I’m someone who always believed that the arts and sciences go hand in hand. Both involve creative thinking, problem solving skills, a strong imagination—I could go on and on.
The focus on STEM—that is, the fields of science, technology, engineering & math–in high schools in the early 2010s was great and all, but there was an stark imbalance in our studies. There were so many students who were talented in both the STEM fields and the arts, but were met with this pressure to pick one or the other—or simply risk burning themselves out to make time for everything they were interested in.
On top of scheduling challenges, we were often met with visceral, often exaggerated descriptions of the “starving artist” trope to scare us away from our artistic endeavors. At the same time, we were often reminded of how lucrative of a field engineering is—but were never told just how rigorous of a program awaited us once we reached higher education with the intention of becoming an engineer (or something similar). In fact, my graduating class was the first cohort to be offered NYS STEM grants, which covered tuition at a State college in full (yay!), but boxed students into a STEM field of their choice upon acceptance of the grant (at age 17-18). Deciding a major in one’s senior year of high school is a huge decision—but reducing the selection pool to only STEM fields is even a tougher choice.
Now-a-days, I’m glad to hear that the focus in education is now on STEAM—that is, the original STEM fields, but with “the arts” sprinkled in. (Read more on STEAM here.) Honestly, this shift just makes sense. This is evident through the successes of folks like Los Angeles-based artist-scientist Stef Walker, who is STEAM personified—despite growing up in a STEM world.
Neuroscience lab manager by day, painter by night—Stef has always made time for both of her passions, no matter what resistance stood in her way. Honestly, she’s one of my personal heroes because of this.
I was lucky enough to be able to ask Stef a few questions about her experiences with art, with sciences, and more. Find a gallery containing selections of her artwork here.
Read all about it below-
A Sit-Down With Stef Walker
Tell us a little bit about yourself & your background:
This is always a tough question for me because this often just yields the answer “oh, I’m a scientist/artist hybrid”, but there’s more to someone than their productivity, you know? Life-wise, I was born and raised in a small town in New York that had more apple trees than people, attended a college that was only 30 miles away, so the entirety of my life up ’til graduation was spent in the Hudson Valley. A couple months later, I took a huge plunge and moved to Los Angeles, where I am currently residing with my boyfriend and our 2 cats.
Hobby-wise, I spend most of my free time-consuming creative media when I’m not working or painting—video games, reading various forms (novels, comics, manga), watching fictional shows (usually those with some fantastical or supernatural element) —anything that immerses myself in another world.
As an artist, I mostly identify as a painter and specialize in acrylic paint, but also really like digital art and how approachable it is. Being a liberal arts college, which encouraged a broad range of studies, Bard was great for me to both hone technical and creative skills, but also grant me opportunities that I wouldn’t otherwise have, like completing my very own thesis. While at Bard, I was also a member of the Student Publicity and Resource Center, and designed a multitude of posters for events on campus, giving me some decent graphic design experience, particularly with Photoshop.
Currently, I’m a lab manager in a neuroscience lab at USC. My position started out as a research technician, but after a couple of years of mouse studies, I realized I don’t like Doing research (though I love learning and teaching, so this was a stressful discovery for me). My PI, being an understanding and encouraging mentor, wanted me to put my skills to use and learn more skills that would help me down the line, so I could do something that wouldn’t make me miserable. He had me transition into a more lab-management position, and I was trained in various aspects to prepare me for this role. I’m now responsible for lab safety and adhering to protocols, procurement, training, scheduling, among many other miscellaneous things. I’ve had some artistic opportunities as well, like designing our lab website and drawing figures for papers, which I’ve had a lot of fun doing.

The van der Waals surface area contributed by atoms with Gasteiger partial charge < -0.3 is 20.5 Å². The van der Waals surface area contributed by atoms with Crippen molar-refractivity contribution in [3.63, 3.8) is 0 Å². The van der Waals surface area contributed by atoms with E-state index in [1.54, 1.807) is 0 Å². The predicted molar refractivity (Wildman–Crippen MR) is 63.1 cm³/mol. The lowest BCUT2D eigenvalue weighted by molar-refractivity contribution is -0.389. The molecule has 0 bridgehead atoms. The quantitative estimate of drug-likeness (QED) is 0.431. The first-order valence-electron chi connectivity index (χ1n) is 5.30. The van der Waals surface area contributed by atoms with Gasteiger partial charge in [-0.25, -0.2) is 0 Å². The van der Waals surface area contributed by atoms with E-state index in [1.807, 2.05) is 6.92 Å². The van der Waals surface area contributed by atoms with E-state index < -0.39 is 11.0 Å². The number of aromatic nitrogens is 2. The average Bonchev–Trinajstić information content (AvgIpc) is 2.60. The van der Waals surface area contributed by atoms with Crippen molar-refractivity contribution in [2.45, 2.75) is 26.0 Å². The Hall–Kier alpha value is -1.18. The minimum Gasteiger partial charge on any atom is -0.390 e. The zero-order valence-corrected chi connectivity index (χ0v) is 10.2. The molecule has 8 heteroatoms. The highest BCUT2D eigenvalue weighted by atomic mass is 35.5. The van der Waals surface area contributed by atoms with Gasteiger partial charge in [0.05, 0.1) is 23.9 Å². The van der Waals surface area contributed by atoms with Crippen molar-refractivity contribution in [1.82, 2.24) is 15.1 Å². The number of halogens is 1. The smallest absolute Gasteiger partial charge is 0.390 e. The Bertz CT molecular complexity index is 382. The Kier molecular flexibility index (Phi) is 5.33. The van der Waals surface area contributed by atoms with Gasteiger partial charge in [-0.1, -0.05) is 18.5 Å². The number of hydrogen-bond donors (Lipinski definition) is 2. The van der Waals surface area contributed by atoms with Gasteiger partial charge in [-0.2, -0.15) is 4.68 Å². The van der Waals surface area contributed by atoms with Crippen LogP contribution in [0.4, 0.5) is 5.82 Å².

How did you get started as an artist?
As a kid, drawing was just what I did. I’m not musically inclined, and I didn’t care for sports; drawing was always fun and is something I can recall doing for the past 20 years. I think the earliest memories of any specific art I made would be my filling of several notebooks with Yu-gi-oh card recreations in the third grade (~2003), that eventually evolved into me trying to design my own. Joining the DeviantArt community in late middle school (~2008) and that was also a huge help in inspiration and drive, because I was surrounded by artists with different styles and backgrounds. I spent a lot of time trying to learn basics, following tutorials, and filling sketchbooks with drawings of my friends in whatever style I was experimenting with. I picked up painting in high school in a few of my art classes, and fell in love with it. Previously, I mostly worked in colored pencil, but being in school and having the resources readily available to me really helped me find my niche.
More recently, sometime in 2017, I was approached about my first commission: a pet portrait. It was small, and semi-realistic, for a college friend whose cat had recently passed. It was an honor to be a part of such a process, especially considering my own deep love for cats as family members. I had never been paid for my art before, and was nervous about putting myself out there, but that definitely sparked my “career” so to speak, and I went on to take several portrait commissions and create a shop for these custom creations. Making digital art is even more recent than painting for others. I had dabbled in MS-Paint and Photoshop in high school, scanning in drawings and using a laptop mouse to do everything. Luckily for me and my wrist, a couple years ago I was gifted a tablet (and tablet pen!) that really let me re-delve into this art form, and make art for me again, which has been a comfort.
How did you incorporate art into your life today? (both consuming & doing)
The doing of art is a bit harder. I take pet and people portrait commissions, which has given me ample reason to paint even with my chronic artist’s block, but those are sporadic in nature. I am at the whim of the people. I also find inspiration to make “fanarts” for media that really strikes me, as an homage and wanting to experience the art over again, so that also gives me more reason to do art. As for the consumption of art… I consume a lot of art, really, in many forms, almost constantly. So much of what we consume is art as it is. Animated tv shows, video games, webcomics, manga, music. I also follow many artists on social media sites so I can see all the different styles that exist during my daily scrolling. And of course, I try to go to any art museum in new cities that I visit, for that art-in-person-rather-than-on-a-screen experience.